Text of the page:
Today marks 100 years since the end of the Great War


Armistice Day is commemorated every year on 11 November to mark the armistice signed between the Allies of World War I and Germany at Compiègne, France, for the of World War I (described as the “war to end all wars”…. as if), which took effect at eleven o’clock in the morning — the “eleventh hour of the eleventh day of the eleventh month” of 1918.

The Allied Powers defeated the Central Powers, including the Ottoman empire — the caliphate destroyed.

it led to the mobilisation of more than 70 million military personnel, including 60 million Europeans, making it one of the largest wars in history.[8][9] An estimated nine million combatants and seven million civilians died as a direct result of the war, while it is also considered a contributory factor in a number of genocides and the 1918 influenza epidemic, which caused between 50 and 100 million deaths worldwide.[10] Military losses were exacerbated by new technological and industrial developments and the tactical stalemate caused by gruelling trench warfare. It was one of the deadliest conflicts in history and precipitated major political changes, including the Revolutions of 1917–1923, in many of the nations involved. Unresolved rivalries at the end of the conflict contributed to the start of the Second World War about twenty years later. (wiki)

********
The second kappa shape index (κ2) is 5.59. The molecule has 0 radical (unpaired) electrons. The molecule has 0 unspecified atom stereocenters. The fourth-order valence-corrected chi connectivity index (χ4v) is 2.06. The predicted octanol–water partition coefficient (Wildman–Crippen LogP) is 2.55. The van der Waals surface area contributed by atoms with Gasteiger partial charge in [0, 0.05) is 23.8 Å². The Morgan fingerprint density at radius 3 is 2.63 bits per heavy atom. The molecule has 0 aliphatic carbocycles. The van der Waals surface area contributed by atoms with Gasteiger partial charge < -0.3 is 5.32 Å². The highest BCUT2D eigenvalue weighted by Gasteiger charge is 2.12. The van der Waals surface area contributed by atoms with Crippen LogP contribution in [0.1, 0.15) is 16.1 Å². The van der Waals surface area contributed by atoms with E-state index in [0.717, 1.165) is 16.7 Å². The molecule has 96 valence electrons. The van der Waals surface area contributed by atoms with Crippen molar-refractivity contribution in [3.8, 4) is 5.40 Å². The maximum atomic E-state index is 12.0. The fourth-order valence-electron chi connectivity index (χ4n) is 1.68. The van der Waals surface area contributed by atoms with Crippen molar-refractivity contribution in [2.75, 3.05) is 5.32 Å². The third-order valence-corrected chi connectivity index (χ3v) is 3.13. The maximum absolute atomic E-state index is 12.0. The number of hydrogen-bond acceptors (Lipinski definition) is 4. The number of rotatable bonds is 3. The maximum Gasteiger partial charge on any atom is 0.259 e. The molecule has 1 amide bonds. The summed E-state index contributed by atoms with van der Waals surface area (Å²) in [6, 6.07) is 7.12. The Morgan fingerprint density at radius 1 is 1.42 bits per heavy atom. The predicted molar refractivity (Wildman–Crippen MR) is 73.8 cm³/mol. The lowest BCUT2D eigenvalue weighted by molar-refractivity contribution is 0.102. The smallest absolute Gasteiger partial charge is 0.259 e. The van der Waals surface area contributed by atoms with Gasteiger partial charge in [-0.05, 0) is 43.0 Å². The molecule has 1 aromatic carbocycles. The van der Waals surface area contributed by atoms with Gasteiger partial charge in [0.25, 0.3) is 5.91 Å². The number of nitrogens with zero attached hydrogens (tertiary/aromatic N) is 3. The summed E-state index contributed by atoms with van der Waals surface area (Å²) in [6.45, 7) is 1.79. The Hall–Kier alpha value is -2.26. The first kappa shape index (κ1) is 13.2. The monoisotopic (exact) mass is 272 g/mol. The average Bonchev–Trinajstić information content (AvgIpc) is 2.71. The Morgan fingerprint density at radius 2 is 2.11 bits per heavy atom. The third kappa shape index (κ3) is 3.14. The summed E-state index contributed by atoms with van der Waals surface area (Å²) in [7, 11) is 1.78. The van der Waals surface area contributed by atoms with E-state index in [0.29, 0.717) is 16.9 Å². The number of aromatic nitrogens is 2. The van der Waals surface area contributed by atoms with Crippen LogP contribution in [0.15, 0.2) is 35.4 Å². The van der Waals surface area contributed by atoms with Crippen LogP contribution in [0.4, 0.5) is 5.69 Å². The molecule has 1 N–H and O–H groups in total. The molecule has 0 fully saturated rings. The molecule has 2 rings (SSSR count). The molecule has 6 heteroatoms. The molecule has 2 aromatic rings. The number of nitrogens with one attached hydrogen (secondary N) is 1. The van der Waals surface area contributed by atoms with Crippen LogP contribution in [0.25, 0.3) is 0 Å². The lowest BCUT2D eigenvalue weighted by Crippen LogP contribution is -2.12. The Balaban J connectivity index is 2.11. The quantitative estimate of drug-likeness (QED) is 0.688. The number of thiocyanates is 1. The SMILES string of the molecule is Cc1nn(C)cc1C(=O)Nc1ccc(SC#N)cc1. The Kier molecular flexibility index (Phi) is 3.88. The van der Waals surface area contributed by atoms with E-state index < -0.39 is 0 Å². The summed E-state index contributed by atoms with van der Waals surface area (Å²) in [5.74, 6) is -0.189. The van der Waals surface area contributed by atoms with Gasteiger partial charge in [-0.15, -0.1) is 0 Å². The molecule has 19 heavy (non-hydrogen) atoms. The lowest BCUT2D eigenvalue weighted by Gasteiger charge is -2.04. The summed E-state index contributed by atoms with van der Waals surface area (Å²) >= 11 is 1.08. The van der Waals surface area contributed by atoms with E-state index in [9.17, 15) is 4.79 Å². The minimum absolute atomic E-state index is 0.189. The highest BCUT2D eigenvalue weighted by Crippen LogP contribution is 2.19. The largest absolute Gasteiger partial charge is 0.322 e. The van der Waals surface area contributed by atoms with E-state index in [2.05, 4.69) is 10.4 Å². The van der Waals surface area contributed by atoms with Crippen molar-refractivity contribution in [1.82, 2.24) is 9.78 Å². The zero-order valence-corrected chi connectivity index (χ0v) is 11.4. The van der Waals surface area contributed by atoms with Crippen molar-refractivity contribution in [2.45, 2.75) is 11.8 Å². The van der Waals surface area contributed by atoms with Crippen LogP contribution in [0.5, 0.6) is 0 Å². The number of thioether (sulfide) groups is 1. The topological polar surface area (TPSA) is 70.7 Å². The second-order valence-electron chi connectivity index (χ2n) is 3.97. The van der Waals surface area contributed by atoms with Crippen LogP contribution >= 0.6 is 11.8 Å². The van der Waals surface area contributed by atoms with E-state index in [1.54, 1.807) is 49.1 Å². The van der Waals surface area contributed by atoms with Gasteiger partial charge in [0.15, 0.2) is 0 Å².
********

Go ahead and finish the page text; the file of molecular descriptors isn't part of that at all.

From a British patriot:

As you will be aware, today marks 100 years since the end of the Great War. Over 704,000 servicemen from the British Isles were killed. The total population of Great Britain at the time was about 42 million. Any rudimentary calculation of the British male population of military age demonstrates the enormity of the slaughter and its impact.

The loss was felt sorely in many northern industrial towns, as whole populations of young men enlisted together in ‘Pals’ battalions. Some of these battalions were first used at the start of the first battle of the Somme on 1st July 1916 – men fell to the German Spandaus by the town load in a single morning.

The Roman word ‘decimate’ – to reduce by a one tenth part – is often used incorrectly. But is perhaps in this instance an accurate term to describe what happened to the young men of Britain.

I do not forget that over 116,000 US servicemen were killed in action in WWI – fighting a war a long way from home. A debt that can never truly be repaid.

“When you go home, Tell them of us and say,
For your tomorrow, We gave our today.”

They deserve better from us this morrow.


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